Alumnus looks deeper, sees new way to provide quality care for often overlooked patients

Christopher Echterling, M.D. '92 talks with a patient in an Ethiopian clinic during one of his medical mission trips


Since July 2012, Christopher K. Echterling, '88, M.D. '92, has been the founding medical director of WellSpan Bridges to Health—an innovative "ambulatory intensive care unit" that targets York County, Pa. patients who are particularly high utilizers of inpatient and emergency department services. Echterling's multidisciplinary team of physicians, nurses, and social workers addresses not only their patients' chronic health conditions but also underlying, contributing factors such as poverty and mental health issues.

"Our patients have legitimate medical problems, but it usually becomes pretty clear that other issues are complicating their ability to deal with those medical problems," says Echterling. "Often there is a history of loss or trauma in their lives, which has made it difficult for them to build trusting relationships. Sometimes their priority is not their diabetes, but other issues like the grandchild for whom they have sole responsibility."

In little more than a year, Bridges to Health has both enhanced the quality of care and reduced inpatient stays and emergency room visits by more than 25 percent.

Echterling is also the medical director of the Healthy York Network, a community collaborative comprised of hospitals, non-profit groups, government agencies, and private physicians that annually provides $30 million worth of free, coordinated healthcare to 8,000 uninsured patients. As the WellSpan Medical Group's associate medical director for quality and innovation, Echterling is helping to spearhead the group's ambitious goal of providing quality, patient-centered care within its 64 primary and specialty practices.

In early September, Echterling met with Beverly Mackereth, secretary of Pennsylvania's Department of Public Welfare, and her staff. "Our efforts caught the attention of the department," reports Echterling. "I feel blessed that I can be in the trenches with patients, but also have this audience to have a voice about broader policy issues. Sometimes when you're dealing with either big policy issues or just individual patients, it can feel futile. So it invigorates me to be able to do both. Each informs the other."

Until last year Echterling also spent a dozen years as the medical director of the York Hospital Community Health Center, WellSpan's major site of care for the underserved. He supervised the center's family medical and pediatric clinics, as well, and until 2009, its OB-GYN clinic. For 15 years he also provided care for children and adults in the center's HIV clinic.

In talking about his community health center experience at the York center, Echterling also sums up his philosophy and career: "When I left that role last year, our practice had some of the best quality statistics of any practice in our medical group," he says. "We might have to work differently or more intensely, but our experience proves that our patients are just as capable of receiving outstanding care and getting healthy as anybody else."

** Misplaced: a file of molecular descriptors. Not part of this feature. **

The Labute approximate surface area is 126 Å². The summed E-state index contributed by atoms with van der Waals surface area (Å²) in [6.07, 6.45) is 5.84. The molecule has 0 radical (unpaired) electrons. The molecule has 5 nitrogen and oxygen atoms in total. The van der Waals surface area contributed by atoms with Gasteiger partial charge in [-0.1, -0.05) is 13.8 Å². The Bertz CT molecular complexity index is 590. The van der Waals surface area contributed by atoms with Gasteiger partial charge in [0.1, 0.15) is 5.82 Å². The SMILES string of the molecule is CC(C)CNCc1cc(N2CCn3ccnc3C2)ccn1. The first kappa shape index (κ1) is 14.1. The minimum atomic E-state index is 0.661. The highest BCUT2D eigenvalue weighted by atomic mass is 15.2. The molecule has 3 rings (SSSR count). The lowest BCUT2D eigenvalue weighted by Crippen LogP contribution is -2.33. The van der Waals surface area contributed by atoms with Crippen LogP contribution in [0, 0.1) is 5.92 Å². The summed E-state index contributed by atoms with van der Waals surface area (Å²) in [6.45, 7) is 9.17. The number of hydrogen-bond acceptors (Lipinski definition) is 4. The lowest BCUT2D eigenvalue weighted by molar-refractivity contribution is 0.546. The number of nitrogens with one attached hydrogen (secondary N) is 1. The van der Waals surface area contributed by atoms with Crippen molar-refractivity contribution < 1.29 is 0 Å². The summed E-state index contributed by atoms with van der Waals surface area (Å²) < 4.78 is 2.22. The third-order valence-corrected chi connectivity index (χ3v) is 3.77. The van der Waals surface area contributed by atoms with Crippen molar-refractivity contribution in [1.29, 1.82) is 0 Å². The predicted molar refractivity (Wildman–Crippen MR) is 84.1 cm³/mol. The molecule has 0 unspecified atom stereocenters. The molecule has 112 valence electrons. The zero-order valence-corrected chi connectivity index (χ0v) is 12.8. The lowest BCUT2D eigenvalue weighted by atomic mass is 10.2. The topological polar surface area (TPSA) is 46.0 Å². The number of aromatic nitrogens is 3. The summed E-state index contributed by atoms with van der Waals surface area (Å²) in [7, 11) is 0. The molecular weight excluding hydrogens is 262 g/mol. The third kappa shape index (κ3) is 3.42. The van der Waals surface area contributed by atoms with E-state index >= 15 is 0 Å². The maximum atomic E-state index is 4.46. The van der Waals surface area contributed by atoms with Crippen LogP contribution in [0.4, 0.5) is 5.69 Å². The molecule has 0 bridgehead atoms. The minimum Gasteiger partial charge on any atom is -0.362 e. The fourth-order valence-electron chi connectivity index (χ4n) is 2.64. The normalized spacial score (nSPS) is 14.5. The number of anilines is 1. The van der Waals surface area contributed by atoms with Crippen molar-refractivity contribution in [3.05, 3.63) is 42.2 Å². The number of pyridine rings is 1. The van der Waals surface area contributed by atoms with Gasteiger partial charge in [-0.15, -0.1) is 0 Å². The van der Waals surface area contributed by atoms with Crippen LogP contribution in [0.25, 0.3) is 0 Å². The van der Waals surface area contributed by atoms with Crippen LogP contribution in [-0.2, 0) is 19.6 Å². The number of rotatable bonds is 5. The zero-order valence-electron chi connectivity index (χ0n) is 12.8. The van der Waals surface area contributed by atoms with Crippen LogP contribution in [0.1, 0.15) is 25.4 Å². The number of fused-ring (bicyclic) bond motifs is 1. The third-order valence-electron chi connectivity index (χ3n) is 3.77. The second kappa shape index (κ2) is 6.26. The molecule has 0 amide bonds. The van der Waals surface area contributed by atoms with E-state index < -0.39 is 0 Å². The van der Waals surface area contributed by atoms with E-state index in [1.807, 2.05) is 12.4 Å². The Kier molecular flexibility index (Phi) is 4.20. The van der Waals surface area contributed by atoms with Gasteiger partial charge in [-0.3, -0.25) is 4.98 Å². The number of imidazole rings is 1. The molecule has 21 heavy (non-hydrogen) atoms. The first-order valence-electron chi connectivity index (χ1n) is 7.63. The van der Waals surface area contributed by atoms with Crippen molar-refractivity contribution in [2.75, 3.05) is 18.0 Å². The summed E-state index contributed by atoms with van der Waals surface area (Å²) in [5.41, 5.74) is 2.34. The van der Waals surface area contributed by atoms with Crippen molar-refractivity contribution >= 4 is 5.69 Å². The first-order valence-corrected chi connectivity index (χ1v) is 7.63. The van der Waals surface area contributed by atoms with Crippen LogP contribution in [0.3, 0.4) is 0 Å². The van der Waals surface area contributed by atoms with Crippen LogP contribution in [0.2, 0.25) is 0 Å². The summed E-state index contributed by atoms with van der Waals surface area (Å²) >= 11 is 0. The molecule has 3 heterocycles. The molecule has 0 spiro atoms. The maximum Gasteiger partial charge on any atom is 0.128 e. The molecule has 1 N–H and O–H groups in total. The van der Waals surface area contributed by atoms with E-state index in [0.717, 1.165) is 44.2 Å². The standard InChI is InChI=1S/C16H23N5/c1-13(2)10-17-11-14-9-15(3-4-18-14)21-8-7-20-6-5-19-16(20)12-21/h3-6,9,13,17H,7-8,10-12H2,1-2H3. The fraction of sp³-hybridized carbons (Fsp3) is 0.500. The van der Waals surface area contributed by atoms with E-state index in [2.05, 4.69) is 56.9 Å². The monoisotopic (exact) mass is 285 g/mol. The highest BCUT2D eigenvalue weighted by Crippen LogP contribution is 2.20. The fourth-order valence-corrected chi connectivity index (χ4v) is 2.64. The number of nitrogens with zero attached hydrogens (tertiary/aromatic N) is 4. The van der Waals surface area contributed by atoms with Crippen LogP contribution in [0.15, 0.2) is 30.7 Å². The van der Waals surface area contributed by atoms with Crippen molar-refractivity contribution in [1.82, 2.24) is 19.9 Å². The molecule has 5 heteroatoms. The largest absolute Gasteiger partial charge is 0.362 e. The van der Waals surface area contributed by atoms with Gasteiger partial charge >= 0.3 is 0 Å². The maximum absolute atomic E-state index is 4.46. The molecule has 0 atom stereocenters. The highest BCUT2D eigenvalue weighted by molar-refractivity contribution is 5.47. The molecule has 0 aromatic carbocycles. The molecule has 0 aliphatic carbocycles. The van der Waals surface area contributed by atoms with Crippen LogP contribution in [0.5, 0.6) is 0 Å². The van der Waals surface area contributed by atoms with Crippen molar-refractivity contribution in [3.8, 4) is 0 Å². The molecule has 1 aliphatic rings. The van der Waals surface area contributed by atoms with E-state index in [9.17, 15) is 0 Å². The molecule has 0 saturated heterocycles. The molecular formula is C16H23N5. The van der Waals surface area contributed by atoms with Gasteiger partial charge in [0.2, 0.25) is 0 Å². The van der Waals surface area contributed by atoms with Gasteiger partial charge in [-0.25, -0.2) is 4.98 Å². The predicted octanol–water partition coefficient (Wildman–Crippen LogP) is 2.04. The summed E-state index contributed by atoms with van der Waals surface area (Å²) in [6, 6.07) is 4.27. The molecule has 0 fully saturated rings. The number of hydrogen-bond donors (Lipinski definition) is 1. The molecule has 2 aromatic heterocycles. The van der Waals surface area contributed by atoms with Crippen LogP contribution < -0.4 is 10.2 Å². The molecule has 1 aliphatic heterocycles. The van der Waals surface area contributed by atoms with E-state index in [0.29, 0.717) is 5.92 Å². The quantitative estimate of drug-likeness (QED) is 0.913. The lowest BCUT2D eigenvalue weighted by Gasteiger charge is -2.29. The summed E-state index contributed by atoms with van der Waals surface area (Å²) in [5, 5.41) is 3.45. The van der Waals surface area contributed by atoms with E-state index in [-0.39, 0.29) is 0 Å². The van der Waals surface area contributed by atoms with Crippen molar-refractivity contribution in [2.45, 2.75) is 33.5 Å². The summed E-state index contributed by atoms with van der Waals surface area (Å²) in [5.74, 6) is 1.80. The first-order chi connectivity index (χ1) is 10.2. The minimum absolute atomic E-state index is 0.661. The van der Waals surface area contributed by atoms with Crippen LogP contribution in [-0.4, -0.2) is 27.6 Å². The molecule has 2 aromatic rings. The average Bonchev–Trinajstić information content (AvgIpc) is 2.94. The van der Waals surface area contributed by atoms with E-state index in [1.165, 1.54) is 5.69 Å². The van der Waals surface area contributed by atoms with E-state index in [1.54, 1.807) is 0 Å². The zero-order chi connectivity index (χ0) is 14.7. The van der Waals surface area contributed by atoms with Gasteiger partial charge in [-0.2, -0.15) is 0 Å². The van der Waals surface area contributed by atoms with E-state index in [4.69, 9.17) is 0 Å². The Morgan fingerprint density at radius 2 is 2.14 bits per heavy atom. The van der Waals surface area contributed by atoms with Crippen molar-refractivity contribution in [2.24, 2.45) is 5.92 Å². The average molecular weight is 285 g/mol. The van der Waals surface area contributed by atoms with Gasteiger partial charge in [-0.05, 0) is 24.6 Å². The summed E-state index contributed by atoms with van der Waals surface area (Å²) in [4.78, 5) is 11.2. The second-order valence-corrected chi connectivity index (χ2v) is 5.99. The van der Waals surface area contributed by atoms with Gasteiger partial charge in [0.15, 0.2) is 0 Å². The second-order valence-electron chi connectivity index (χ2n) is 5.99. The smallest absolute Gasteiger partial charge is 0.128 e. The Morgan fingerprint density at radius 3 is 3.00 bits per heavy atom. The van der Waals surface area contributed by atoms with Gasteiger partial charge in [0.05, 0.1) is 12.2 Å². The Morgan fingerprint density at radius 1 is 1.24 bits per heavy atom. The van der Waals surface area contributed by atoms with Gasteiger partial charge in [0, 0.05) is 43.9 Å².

A native of Lancaster, Pa., Echterling earned his pre-medicine B.S. degree from Penn State, where as a sophomore, he became one of the first two students to be accepted into the College of Medicine's integrated undergraduate-graduate degree program. At Hershey his advisor was pediatrics professor Cheston M. Berlin, Jr., M.D. Each week Berlin would ask Echterling and two other students what they had been learning, quizzed them, and then took them to visit an inpatient with a relevant condition.

"He'd connect the learning to the human being, and through that we got to see his sense of humanity and compassion," recalls Echterling. "He was probably the best thing that happened to me at the College of Medicine." Dr. Graham Jeffries was also influential, introducing Echterling to medical mission work for nine weeks in Kenya during his fourth year. Echterling would later go to work in missions with his children in Ethiopia, India, and Guatemala.  

After three years as a family practice resident and chief resident at York Hospital, Echterling served another two years with the National Health Service Corps at a federally qualified community health center with offices in York and Adams counties—and never left the area. Echterling credits his wife's support for his success. Says Echterling, whose son, Ben, is a junior mechanical engineering major at Penn State, "I love what I do. I think I do it well and feel that this is what I have been called to do."